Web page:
Bartering is considered an art by many and a dreaded necessity by others. Regardless, if you’re heading abroad you’ll need to know the common mistakes NOT to make when haggling.
In many countries haggling or bartering is the norm so vendors will often state their prices higher than the actual value.
Even if you don’t feel comfortable negotiating over prices, if you don’t learn some basic bartering lessons, you’ll end up paying much more than you should!
Here are 12 things you should most definitely NOT do when bartering:
1) Pick stores where the price is non-negotiable
Whilst street vendors and smaller stores welcome and expect bartering, department stores often do not. Find out where it is accepted and where the price tag is just a suggestion.
2) Guess at the value of an item
Do your research by finding out from locals how much they pay for an item and how much you can expect to pay. Hostel and hotel desks will often know this information.
3) Bring large bills only
There’s nothing worse than negotiating a great deal only to find out that the vendor conveniently doesn’t have change for you. Bring small bills!
4) Show interest in the product
If it is a really unique item or the vendor knows you really want it the price automatically goes up. Be aloof and prepared to walk away.
5) Keep bartering even when the price goes lower than what you were willing to pay
In many cultures once the seller enters the bartering process they will continue until an agreement is made even if it means “losing face.”
If you have reached the price that you thought was fair it’s time to make a purchase.
The goal isn’t for the vendor to make as little money as possible but for you to reach a fair price.
6) Use anger as a scare tactic
Bartering still follows the general rules of etiquette. Be warm and polite. It’s perfectly fine to laugh at the first offer and take pleasure in the encounter.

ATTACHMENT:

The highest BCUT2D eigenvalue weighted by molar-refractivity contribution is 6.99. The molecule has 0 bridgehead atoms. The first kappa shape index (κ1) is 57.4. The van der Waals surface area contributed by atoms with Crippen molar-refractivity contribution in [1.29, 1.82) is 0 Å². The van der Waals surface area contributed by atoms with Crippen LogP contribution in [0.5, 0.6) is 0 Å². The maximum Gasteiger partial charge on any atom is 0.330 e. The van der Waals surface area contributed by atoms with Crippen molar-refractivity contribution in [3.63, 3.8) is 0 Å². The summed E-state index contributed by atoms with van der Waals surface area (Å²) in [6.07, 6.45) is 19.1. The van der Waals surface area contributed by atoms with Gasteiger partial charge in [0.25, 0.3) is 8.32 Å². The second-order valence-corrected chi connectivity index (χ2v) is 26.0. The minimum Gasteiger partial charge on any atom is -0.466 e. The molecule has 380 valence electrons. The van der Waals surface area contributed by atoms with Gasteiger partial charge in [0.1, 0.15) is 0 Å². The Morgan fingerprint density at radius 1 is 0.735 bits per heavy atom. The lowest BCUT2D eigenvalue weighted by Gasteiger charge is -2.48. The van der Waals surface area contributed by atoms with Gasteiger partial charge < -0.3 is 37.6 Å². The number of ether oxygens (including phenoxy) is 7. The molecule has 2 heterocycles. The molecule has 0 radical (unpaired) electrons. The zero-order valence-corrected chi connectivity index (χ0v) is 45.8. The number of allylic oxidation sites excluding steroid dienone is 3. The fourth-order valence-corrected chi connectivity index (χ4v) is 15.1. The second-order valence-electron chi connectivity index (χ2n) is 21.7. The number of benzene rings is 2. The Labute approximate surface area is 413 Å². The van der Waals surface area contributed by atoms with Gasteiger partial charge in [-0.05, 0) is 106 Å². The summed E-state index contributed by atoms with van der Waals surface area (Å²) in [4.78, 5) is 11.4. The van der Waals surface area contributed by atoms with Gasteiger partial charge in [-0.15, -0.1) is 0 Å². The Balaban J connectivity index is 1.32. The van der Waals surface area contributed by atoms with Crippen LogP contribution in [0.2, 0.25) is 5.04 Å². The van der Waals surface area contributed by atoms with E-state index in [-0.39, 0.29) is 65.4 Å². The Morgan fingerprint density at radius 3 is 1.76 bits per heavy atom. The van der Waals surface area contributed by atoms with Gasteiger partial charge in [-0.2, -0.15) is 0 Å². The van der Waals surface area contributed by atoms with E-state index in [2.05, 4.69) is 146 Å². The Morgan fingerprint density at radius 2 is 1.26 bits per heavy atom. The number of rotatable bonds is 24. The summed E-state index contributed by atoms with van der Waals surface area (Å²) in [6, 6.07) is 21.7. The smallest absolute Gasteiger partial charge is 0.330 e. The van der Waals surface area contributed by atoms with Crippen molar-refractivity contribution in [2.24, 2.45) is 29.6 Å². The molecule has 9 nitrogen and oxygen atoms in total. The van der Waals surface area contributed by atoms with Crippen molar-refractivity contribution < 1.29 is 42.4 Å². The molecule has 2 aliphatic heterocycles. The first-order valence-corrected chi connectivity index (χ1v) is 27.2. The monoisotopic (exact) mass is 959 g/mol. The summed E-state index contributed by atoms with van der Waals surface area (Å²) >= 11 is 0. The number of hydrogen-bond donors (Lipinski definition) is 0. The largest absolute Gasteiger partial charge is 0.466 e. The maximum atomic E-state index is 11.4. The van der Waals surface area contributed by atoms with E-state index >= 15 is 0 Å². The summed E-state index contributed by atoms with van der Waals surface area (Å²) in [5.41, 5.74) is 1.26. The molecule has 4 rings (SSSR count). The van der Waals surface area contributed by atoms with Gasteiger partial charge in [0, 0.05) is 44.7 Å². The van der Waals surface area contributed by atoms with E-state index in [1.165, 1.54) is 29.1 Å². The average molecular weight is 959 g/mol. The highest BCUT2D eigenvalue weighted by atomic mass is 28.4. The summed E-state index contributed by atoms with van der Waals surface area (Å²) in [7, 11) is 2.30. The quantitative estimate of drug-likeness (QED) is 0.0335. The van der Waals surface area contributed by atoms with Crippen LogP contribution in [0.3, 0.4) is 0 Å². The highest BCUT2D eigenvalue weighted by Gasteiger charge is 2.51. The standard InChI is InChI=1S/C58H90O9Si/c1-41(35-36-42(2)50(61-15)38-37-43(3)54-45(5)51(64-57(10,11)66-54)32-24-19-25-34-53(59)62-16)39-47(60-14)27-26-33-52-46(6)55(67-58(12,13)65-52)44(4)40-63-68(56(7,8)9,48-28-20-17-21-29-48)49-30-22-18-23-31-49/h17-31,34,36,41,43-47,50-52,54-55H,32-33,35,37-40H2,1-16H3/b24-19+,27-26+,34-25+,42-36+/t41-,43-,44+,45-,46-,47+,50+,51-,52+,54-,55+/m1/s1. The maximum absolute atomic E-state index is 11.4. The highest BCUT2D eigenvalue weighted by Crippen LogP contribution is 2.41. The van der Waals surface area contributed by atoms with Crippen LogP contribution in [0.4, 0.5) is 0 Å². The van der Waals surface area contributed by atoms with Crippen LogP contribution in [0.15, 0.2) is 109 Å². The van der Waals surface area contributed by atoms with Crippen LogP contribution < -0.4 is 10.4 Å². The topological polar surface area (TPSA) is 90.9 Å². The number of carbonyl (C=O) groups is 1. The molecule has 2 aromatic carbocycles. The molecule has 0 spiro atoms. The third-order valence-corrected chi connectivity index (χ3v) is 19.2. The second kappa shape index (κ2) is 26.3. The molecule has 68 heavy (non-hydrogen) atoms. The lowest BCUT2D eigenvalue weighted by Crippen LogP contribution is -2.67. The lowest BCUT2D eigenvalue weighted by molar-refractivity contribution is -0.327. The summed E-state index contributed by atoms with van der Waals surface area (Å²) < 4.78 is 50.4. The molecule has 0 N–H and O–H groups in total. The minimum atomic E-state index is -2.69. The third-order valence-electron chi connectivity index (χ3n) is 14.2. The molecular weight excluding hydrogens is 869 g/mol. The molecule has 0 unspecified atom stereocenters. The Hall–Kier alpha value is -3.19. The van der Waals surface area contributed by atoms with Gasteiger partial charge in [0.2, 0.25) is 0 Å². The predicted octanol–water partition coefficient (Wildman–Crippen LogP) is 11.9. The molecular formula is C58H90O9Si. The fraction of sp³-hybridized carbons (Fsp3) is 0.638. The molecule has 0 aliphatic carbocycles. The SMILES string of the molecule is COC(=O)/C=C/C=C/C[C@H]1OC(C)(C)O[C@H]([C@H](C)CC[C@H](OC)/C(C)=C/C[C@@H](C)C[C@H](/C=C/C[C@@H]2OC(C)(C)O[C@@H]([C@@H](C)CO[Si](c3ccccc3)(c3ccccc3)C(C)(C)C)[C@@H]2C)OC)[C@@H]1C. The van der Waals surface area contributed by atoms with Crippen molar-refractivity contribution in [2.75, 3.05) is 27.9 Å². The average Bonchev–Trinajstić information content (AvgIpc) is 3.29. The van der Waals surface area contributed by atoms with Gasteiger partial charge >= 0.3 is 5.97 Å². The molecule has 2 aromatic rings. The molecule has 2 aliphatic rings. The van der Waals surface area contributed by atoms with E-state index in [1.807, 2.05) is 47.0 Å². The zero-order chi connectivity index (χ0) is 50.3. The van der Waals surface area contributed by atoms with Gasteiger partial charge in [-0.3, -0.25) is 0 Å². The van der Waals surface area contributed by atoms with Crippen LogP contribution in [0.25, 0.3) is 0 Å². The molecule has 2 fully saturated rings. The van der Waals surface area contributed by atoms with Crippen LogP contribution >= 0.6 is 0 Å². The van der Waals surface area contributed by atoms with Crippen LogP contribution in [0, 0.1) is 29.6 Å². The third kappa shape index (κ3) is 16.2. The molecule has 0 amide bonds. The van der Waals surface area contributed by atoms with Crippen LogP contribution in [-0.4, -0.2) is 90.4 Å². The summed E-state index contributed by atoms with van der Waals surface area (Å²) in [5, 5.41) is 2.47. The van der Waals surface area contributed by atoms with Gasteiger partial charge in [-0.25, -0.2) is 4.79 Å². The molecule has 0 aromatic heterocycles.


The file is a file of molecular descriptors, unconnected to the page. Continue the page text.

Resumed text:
You’re more likely to get a better price if the vendor has taken a shine to you.
When the transaction is complete thank the person for their time.
7) Let a local help you negotiate
If someone in the market approaches you for help kindly decline.
This person will usually be working on commission and will steer you to the stores where they can make money by encouraging you to pay too much.
8) Only look in one store
If you see an interesting souvenir it’s likely that you’ll find it in many stalls.
You can let the vendor know that you’re aware of the price in a nearby stall and that they’re not your only option.
9) Barter for everything
Every traveler has a moment where they realize they were arguing over a monetary difference that meant nothing to them but a lot to the seller.
It can be easy to get caught up in the process but is bartering over ten cents for a banana really worth it?
I’m ashamed to admit that I did that in the Philippines. Don’t make that same mistake.
10) Barter alone
If you can, bring a friend along to play good cop/bad cop especially if it’s your first time.
A friend may be more comfortable voicing that they aren’t sure if you should buy it or they think it may be too much.
11) Walk away if the price is ridiculously high
This is not an insult. The rule of thumb is that you counter offer 50% of the initial price and settle around 60%.
Vendors know that guides and hotels give tourists this advice and price accordingly, which is why it’s important to heed the advice of Tip 2 and know the fair price to pay.
12) Don’t barter
In some countries they take joy in bartering and may even be offended if you don’t try.
My friend went shopping on his first night in Bangkok. He felt uncomfortable bartering so accepted the first offer of $7 for a t-shirt.
The woman felt so bad she told him to only give her $4!
What’s been your experience of haggling? Good? Bad? Post up your comments below, I want to hear from you!
If you liked this, you might also like: 6 Money Lessons I Learned Whilst Traveling.